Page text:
Beware of the mythical power of experts and gurus…
It’s all too easy to bow to experts and gurus to the extent that we feel inadequate. We will limit our options and opinions because so-and-so guru said something that we took to be true simply because he’s an expert. We then imbibe their opinions or ideas into our thought framework and become trapped.
There are a number of problems with expertise.
As Gladwell wrote in Outliers:
The idea that excellence at performing a complex task requires a critical minimum level of practice surfaces again and again in studies of expertise.
Gladwell suggested 10,000 hours was the minimum. Although this has been disputed as a myth, there is no question that expertise requires a lot of time spent in pursuit of a subject. What this tells us is that expertise is mostly singular. It’s unlikely that an expert in one field has anything useful to say in another. In other words, expertise is seldom elastic. Polymaths are rare.
Yet, we are all too happy to latch onto the latest opinion of so-and-so expert even when he or she is talking about subjects outside of his or her expertise. Actually, it’s more likely that we are allowing the “cult of the personality” to affect our own thinking and judgement.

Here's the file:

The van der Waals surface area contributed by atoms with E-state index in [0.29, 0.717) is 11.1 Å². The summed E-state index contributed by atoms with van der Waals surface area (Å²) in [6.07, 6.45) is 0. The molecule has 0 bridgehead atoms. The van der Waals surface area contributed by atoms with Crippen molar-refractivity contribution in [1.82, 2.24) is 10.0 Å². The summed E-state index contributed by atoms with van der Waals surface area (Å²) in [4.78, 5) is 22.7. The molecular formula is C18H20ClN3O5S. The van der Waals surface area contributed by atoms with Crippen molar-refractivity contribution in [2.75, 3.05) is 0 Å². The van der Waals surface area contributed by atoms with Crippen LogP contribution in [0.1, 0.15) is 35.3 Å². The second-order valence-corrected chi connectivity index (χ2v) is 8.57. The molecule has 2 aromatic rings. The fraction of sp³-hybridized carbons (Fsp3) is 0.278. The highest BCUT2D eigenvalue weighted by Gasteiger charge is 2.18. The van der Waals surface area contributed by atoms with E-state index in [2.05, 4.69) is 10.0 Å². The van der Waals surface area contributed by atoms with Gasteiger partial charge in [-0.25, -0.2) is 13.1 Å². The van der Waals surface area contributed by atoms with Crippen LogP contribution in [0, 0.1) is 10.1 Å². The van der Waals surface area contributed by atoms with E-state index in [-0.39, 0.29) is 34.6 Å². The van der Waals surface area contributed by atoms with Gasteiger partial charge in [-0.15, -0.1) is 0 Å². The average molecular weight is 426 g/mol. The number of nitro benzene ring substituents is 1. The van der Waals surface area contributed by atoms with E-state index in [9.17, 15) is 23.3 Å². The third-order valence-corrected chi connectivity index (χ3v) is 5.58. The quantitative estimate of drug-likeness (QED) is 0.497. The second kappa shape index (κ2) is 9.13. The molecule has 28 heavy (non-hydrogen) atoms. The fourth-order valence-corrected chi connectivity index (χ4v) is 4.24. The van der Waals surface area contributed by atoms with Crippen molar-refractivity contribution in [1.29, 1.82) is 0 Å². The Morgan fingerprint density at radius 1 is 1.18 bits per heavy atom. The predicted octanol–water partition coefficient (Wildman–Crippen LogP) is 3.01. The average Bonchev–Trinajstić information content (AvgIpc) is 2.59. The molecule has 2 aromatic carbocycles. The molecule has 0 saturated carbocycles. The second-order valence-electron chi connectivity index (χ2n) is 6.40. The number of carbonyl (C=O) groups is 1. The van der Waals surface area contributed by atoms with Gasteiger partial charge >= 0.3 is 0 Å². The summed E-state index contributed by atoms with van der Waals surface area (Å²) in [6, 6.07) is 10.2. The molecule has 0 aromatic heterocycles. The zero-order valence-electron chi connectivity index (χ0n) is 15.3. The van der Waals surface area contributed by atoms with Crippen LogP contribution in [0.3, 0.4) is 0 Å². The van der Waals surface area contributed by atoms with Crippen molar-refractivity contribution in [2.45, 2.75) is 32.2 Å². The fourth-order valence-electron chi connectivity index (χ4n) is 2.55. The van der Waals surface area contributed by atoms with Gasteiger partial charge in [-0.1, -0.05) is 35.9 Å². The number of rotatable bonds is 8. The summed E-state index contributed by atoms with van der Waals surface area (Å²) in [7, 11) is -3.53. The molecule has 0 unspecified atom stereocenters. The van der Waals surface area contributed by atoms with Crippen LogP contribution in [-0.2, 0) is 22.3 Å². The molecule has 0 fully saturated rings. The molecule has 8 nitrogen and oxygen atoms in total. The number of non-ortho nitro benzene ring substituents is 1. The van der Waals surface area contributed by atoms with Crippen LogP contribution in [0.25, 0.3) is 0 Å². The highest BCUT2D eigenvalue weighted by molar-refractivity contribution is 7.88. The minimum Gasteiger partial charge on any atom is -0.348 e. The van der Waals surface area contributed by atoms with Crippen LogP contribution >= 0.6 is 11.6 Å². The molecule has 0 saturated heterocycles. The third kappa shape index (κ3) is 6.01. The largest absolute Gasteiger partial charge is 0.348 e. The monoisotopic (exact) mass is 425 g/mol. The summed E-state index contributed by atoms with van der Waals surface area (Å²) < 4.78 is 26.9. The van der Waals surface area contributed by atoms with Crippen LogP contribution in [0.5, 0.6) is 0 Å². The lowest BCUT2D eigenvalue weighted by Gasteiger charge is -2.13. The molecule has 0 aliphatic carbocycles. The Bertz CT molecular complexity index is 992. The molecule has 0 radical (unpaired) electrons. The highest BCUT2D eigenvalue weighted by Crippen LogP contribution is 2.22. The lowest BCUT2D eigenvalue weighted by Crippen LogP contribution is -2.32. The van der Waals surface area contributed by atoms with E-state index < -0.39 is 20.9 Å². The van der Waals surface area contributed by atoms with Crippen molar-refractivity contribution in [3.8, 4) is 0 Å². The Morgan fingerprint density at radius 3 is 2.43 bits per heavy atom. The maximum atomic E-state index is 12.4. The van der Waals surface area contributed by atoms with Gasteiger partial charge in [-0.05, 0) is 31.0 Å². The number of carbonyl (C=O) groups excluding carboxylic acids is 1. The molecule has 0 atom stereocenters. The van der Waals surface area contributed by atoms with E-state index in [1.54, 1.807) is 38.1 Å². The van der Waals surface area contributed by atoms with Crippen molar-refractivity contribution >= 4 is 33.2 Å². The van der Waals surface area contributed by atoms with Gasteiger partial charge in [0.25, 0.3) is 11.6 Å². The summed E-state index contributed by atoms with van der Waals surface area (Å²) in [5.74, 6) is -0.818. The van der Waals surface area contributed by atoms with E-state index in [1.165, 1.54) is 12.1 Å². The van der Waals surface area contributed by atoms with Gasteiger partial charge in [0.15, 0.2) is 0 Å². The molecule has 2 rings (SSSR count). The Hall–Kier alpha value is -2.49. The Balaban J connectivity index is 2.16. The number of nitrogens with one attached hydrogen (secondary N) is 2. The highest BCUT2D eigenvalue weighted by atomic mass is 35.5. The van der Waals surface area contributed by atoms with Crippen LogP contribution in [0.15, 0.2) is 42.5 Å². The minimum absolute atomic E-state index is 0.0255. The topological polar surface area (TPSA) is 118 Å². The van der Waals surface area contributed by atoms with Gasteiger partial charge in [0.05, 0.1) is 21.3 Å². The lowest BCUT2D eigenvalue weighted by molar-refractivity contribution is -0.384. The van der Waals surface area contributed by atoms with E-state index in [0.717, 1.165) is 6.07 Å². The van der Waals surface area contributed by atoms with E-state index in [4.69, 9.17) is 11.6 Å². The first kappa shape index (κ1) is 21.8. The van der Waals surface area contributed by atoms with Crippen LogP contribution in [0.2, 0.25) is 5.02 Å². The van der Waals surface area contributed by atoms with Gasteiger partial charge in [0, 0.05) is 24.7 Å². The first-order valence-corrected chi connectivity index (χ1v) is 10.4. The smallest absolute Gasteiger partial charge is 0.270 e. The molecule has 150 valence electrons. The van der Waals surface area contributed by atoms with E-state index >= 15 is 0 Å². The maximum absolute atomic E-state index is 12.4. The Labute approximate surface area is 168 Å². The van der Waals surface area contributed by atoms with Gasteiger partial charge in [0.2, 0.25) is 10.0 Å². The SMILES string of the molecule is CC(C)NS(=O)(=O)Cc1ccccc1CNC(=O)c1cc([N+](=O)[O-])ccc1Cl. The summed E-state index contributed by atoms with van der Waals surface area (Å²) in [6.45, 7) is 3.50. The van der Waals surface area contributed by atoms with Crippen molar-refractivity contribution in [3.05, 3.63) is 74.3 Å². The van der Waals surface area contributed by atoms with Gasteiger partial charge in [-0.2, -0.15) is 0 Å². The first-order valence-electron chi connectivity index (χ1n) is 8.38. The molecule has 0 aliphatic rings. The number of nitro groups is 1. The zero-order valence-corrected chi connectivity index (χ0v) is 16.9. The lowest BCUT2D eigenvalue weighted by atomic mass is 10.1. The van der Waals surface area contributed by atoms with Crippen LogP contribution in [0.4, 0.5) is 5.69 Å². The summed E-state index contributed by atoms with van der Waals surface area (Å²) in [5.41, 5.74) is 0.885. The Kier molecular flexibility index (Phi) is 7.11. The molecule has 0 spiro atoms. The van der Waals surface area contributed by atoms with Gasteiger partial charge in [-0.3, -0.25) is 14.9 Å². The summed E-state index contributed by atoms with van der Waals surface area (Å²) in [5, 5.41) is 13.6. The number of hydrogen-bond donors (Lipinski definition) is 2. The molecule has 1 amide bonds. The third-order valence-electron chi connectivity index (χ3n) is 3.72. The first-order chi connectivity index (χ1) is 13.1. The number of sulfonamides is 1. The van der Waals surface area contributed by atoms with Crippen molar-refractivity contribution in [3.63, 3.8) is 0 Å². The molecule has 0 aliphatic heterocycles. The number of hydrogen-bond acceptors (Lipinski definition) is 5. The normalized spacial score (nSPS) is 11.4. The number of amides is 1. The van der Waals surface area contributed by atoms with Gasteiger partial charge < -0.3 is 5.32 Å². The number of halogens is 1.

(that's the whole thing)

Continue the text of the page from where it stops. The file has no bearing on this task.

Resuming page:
The Web is full of “expert advice” from start-up gurus who will trumpet their opinion about how to succeed. Most of the time, their opinions can hardly be called expert ones unless they’ve had multiple successes by mastering the same methods. Such examples are almost impossible to find.
Sure, a guy who spent his life taking photos can probably tell you how to get a shot. A guy who built 100 iPhone apps will probably tell you a thing or two about optimisation and common bugs. He might even tell you a thing or two about app store optimisation, though I doubt it will amount to much.
The real pitfall to watch is when you’re asking an “expert” what to do in order to make a life-direction decision, like starting a business, moving jobs, finding satisfaction in what you do, raising kids and all those other things where real expertise is rare and the reason for asking an “expert” is usually lack of self confidence, or some other fear.
Sheldon Kopp laid it all bare in his psychotherapy book “If You Meet the Buddha on the Road: Kill Him!”
His thesis was to remind us that the guru we seek is only human like us, full of faults and uncertainties, proclivities and every other human ailment. They can only lead us to what we probably know already, to answers within, answers that we fear to give the light of day they deserve.
Therapists do not and cannot give answers. Explore the true nature of the therapeutic relationship, and realize that the guru is no Buddha. He is just another human struggling.
In my now 23 years (and easily more than 10,000 hours) of being in the blessed position of working in and around innovation, I have noticed only one constant. What separates the non-expert innovator from the expert is only the willingness to try.
The greatest barrier to innovation is simply that folks don’t give themselves permission to innovate. They are held back by the myth of expertise – their supposed lack of it or their fear of it in others. When it comes to innovation, there is no such thing. We are all innovators.